A - Absolutely not.
Q - You wanted to just be a working musician.
A - You didn't think of it as either / or. You sound like a journalist now. You're talking in retrospect here. You were supposed to have a real career. You did music on the side. Very few people thought of music as being their career. Nowadays it's legal. Don't forget, I couldn't even major in music unless I played a Classical instrument in college. Now, you can major in bass guitar and guitar if you want. That was unheard of back then. Couldn't do that. You couldn't get a music degree unless you played one of the Classical instruments. Things have changed immensely. And it's also become bonafide. If somebody says they're starting a career in music, it's almost okay. If anything, it's worse now because the emphasis is on being a star. The emphasis is on all of this vocal, the great vocalist and all those programs that are on TV now that emphasize those qualities that are dream-like qualities of making it and hitting it big and doing all of that. I think what's missing is the fact that the craft work within your chosen direction in music is what you work on and hopefully will lead you to some success, but my generation never thought of being a star. Fans think that's what you do because it's already after the fact. That's the first question you asked me, did I dream of being a star?. Absolutely not. What I wanted to do is to be really good on my instrument and the opportunity to play original music didn't come along until I was able to join a band where everybody looked at you and said, "Okay, we're going to write our own material. We're not just going to try and get the gig to cover material in the bar", like I was doing in D.C., to play everybody else's material. You can get to a certain stage playing local bars and maybe your band is the best band playing Ray Charles, but that's all you're going to get because you're not Ray Charles. This was my first opportunity to break away from prescribed patterns of playing and copying other music, was joining the Jefferson Airplane, where people came from such drastic and different backgrounds that we were able to put music together and it turned out differently.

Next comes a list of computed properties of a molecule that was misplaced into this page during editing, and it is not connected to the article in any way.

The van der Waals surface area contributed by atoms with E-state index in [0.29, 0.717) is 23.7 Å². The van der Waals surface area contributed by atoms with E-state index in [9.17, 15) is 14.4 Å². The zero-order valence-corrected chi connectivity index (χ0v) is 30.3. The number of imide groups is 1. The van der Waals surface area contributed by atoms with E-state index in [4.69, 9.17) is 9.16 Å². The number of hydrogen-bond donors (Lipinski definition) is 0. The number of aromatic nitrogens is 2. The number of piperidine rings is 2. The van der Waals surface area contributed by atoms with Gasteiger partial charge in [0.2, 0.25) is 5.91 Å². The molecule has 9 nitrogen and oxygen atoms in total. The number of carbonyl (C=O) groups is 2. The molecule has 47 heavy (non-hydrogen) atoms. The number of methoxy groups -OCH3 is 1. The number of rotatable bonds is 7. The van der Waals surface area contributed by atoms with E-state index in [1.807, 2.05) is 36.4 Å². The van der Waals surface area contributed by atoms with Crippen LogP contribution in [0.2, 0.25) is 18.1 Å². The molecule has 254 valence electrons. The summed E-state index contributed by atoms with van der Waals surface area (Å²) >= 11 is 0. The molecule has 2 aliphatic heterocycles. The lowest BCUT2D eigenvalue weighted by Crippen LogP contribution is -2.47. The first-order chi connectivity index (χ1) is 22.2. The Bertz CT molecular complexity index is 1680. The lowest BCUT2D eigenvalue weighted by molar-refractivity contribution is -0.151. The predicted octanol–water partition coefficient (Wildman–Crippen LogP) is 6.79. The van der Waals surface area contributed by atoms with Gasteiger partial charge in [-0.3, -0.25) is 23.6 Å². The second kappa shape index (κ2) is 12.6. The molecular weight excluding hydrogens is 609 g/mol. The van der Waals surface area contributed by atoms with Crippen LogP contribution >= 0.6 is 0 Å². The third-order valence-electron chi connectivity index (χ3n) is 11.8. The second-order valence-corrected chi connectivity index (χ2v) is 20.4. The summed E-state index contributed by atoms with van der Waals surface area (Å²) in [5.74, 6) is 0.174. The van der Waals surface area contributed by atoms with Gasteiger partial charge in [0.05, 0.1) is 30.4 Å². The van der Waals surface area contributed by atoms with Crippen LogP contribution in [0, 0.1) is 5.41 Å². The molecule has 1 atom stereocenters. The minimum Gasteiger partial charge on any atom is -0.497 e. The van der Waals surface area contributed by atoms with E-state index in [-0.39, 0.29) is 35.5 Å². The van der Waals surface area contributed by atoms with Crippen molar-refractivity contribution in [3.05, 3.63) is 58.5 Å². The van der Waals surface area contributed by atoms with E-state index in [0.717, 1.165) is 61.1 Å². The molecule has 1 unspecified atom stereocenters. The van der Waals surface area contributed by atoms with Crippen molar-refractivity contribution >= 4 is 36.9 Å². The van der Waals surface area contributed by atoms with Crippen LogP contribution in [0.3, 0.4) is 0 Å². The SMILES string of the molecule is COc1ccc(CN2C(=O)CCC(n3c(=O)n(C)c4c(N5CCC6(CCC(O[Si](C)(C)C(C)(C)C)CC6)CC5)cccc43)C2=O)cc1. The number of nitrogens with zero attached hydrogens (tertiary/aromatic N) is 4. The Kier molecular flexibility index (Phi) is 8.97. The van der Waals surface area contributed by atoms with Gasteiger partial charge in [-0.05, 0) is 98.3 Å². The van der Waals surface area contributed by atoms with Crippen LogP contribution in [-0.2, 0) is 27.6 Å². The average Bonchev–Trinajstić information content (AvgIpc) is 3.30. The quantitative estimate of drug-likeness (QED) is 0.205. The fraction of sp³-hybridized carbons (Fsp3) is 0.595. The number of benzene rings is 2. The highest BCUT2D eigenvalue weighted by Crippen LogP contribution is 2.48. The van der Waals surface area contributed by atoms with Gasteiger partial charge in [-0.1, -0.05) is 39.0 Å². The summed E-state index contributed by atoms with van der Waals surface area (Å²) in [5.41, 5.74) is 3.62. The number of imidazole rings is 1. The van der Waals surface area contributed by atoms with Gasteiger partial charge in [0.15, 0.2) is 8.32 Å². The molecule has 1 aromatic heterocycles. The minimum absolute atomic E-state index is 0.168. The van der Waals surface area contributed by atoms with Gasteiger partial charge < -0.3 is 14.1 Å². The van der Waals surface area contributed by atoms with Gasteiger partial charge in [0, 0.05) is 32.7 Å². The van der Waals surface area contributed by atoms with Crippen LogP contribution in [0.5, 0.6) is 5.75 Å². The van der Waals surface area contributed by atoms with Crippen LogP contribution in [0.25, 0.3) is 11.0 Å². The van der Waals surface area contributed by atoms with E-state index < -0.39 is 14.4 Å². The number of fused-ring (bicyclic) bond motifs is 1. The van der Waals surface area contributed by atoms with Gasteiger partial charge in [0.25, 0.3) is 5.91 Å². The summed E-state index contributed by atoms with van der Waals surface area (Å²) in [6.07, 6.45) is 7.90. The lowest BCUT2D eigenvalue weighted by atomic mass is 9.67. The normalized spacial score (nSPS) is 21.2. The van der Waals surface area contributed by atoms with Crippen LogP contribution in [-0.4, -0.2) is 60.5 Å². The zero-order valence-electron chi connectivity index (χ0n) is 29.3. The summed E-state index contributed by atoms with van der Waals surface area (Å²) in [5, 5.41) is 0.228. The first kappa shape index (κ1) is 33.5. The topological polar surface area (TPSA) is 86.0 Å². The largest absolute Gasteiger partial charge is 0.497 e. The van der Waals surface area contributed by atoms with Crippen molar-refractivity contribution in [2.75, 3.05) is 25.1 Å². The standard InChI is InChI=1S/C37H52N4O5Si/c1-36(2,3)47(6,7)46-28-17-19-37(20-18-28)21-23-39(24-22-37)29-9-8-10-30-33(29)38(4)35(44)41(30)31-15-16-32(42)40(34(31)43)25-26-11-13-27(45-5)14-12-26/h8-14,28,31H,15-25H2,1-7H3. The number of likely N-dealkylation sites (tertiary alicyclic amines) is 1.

Q - Did you realize there was something special going on in the Bay Area?
A - Well, I got there in the late Summer of '65. It all sort of started in '64, '65. I think that was pretty much the beginning of almost all those bands that formed within the year before, The Grateful Dead, Big Brother And The Holding Company a little later. All those musicians, many of them were Folk musicians working as Folk musicians years before that, that formed into what's called Folk / Rock bands. Once Bob Dylan broke the mold with that and moved into another area that gave, I think, the bonafide to other musicians to do that. Everything was very rigid before. If you were a Folk musician... he (Dylan) got booed of stage by haveing an electric guitar in his band. There's so many things you forget that were so important while it was going on. Later on, it's swept under the rug. It's just a small incident. But while it was happening, it was a big incident. So, bands forming together to write no-holds-barred, for whatever may happen and survive by writing their own music, was something that had never happened before, as well as the business proposition of many of those bands in San Francisco, ours being one of the leaders where everything was shared equally amongst all band members.
Q - When you get off stage today, do people ask you questions and what do they ask you?
A - Well, of course they do. There are young fans that have never seen you before that are at our shows that have heard your stuff through media or their medium and then there are older fans that say, "Hey man, I saw you at Stoneybrook." There are people, and they're curious, and some of it has to do with Jefferson Airplane, and an amazing amount has nothing to do with that. They respect us for the music we've played for 44 years now as Hot Tuna and the fact we still love to do it and it's obvious on stage.